News & Politics

'We Have the Votes': McConnell Announces Impeachment Trial Rules Without Deal With Democrats

Senate Majority Leader Mitch McConnell of Ky., walks to his office on Capitol Hill in Washington, Thursday, Dec. 19, 2019. (AP Photo/Susan Walsh)

Update 2:45 p.m. Eastern.

Senate Majority Leader Mitch McConnell (R-Ky.) announced that “we have the votes” to pass an ongoing resolution to start the impeachment trial of President Donald Trump without requiring witness testimony.

“We have the votes once the impeachment trial has begun to pass a resolution essentially just saying [something] very similar to the 100 to nothing vote in the Clinton trial which sets up as you may recall what could best be described maybe as a Phase One,” McConnell said, The Hill reported.

This first resolution on rules echoes the resolution passed at the start of the 1999 Clinton impeachment trial. That 1999 resolution set forth time for the House impeachment managers and the president’s defense team to present their opening arguments and for senators to submit questions in writing. The resolution made no specific requirement for additional witness testimony, however.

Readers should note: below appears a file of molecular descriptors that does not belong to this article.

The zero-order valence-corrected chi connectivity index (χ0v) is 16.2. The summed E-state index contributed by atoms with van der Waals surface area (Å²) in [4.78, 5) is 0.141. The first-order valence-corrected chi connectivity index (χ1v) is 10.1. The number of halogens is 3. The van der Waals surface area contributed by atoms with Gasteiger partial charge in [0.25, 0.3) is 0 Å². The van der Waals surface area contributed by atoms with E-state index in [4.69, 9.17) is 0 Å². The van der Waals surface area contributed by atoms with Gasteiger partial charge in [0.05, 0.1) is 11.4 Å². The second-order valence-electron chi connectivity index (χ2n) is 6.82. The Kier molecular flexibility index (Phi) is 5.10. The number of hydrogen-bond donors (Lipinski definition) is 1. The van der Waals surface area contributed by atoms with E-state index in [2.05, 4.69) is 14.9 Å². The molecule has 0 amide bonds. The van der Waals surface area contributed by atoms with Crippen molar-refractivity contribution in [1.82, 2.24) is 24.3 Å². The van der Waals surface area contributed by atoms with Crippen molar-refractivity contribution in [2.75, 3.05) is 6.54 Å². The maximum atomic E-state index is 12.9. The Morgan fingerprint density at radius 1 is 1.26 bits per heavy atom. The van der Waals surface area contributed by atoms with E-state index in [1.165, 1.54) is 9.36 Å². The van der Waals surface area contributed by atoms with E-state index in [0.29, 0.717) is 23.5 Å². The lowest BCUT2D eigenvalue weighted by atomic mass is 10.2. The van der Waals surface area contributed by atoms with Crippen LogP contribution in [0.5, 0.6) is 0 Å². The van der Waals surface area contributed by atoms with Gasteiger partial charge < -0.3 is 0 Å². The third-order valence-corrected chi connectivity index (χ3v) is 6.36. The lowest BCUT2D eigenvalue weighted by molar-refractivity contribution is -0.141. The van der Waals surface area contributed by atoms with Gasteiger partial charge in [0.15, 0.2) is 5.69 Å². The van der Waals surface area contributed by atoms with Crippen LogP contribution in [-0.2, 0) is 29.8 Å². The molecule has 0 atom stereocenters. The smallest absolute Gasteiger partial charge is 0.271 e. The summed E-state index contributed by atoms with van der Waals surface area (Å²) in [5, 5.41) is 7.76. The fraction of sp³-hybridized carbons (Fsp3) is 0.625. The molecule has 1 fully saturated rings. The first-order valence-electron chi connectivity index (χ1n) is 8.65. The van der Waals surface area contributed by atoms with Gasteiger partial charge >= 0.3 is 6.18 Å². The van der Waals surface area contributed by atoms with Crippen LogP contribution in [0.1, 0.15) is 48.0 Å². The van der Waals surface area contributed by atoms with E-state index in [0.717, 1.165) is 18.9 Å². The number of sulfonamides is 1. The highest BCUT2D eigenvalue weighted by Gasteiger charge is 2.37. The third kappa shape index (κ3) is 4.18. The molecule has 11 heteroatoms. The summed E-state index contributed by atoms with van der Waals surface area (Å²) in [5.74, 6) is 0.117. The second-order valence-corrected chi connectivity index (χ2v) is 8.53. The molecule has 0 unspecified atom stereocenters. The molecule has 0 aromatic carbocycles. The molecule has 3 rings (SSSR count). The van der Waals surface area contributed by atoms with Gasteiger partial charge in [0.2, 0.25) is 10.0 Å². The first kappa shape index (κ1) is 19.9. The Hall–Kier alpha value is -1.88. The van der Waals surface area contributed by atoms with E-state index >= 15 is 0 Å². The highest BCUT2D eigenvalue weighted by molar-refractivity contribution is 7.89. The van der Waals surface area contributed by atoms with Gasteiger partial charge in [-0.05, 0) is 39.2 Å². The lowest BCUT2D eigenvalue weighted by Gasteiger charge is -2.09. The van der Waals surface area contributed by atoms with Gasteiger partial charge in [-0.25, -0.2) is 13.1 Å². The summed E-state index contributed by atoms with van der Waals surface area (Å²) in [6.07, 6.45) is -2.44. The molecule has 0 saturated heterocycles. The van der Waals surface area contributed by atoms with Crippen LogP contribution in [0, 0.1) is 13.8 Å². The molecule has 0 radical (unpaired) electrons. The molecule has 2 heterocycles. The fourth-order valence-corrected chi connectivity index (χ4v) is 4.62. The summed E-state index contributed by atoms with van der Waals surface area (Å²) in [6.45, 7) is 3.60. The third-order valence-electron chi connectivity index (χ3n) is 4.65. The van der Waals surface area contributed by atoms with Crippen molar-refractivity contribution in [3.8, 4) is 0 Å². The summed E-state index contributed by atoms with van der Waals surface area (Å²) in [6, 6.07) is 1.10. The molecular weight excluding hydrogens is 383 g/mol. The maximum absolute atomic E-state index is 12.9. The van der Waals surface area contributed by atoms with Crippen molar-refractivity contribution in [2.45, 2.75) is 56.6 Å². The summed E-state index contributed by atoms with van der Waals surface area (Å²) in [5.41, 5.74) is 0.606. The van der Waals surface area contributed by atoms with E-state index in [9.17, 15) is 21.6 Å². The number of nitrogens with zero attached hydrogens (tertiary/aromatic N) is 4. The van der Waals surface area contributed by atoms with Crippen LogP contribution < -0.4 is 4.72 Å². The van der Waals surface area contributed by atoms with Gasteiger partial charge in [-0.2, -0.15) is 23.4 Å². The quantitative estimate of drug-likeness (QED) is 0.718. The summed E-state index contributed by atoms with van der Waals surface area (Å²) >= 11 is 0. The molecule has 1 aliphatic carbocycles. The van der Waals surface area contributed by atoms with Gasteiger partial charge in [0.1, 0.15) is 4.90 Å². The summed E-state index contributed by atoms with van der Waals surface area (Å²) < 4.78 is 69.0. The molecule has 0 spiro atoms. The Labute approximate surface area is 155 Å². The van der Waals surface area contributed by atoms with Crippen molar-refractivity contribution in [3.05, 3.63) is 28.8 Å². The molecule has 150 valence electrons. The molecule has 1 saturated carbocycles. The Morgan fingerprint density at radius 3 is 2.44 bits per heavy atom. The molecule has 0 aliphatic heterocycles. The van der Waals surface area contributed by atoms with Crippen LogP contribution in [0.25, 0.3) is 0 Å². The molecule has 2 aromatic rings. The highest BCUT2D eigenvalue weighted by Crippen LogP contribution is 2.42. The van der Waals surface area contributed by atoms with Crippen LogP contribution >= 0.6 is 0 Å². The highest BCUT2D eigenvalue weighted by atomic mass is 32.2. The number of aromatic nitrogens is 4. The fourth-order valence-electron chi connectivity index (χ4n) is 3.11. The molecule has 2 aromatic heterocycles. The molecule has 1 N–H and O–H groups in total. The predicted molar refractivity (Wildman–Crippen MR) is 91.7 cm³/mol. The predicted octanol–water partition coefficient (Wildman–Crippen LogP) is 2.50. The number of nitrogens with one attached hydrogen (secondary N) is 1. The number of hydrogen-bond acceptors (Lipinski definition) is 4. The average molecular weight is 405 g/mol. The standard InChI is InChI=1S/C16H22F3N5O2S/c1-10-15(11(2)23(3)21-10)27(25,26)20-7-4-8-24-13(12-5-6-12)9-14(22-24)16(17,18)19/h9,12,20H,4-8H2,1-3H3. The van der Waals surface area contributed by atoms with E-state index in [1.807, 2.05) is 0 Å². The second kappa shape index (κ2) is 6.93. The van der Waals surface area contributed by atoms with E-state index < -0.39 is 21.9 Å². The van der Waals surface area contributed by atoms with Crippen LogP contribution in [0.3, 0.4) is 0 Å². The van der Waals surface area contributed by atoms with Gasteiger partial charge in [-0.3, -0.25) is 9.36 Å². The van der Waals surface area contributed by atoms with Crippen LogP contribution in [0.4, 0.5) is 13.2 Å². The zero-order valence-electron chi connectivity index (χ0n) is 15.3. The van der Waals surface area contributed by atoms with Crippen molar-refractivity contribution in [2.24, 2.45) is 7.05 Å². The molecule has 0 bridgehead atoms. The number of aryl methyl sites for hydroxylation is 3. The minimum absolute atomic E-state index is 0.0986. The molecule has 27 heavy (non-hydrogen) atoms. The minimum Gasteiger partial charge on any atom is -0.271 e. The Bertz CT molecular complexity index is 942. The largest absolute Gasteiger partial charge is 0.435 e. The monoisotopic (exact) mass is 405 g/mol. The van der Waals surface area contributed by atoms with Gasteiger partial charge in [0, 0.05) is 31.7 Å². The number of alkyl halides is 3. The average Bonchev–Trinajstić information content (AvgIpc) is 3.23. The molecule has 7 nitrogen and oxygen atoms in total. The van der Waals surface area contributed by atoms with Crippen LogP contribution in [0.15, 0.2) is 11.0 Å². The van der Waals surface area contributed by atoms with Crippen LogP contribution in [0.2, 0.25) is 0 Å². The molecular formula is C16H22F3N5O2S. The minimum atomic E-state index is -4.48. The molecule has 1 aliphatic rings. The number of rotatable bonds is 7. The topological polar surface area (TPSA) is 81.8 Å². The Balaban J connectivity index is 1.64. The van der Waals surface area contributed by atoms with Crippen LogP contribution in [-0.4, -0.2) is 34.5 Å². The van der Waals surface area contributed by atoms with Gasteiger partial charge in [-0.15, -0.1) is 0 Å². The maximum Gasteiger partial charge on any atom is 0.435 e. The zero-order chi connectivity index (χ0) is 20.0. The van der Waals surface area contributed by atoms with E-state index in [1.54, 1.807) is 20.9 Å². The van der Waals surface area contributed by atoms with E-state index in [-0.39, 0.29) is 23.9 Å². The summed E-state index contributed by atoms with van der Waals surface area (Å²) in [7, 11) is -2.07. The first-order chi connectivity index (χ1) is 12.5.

The Senate chose to depose three witnesses on video, including former White House intern Monica Lewinsky.

Democrats wanted a resolution at the outset that would establish the rules for impeachment and include a specific deal on witnesses, but they need four Republicans to vote with them in order to achieve this.

Original story.

Senate Majority Leader Mitch McConnell (R-Ky.) plans to announce rules for an impeachment trial without an agreement with Senate Democrats, a source close to the majority leader told The Washington Examiner.

While the House of Representatives voted to impeach President Donald Trump on a partisan vote on December 19, House Speaker Nancy Pelosi refused to forward the articles of impeachment on to the Senate, claiming that McConnell’s decision to work with the White House guaranteed that the trial would be unfair. Yet Senate Democrats coordinated with Bill Clinton’s White House during the impeachment trial of 1998. Some have suggested that Trump’s impeachment is null and void if Pelosi does not forward the articles.

McConnell has so far failed to reach an agreement with Minority Leader Chuck Schumer (D-N.Y.), but he has gained a consensus among Republican senators, the Examiner‘s source said.

McConnell’s office did not respond to PJ Media’s request for comment by press time.

This story is developing and will be updated.

Follow Tyler O’Neil, the author of this article, on Twitter at @Tyler2ONeil.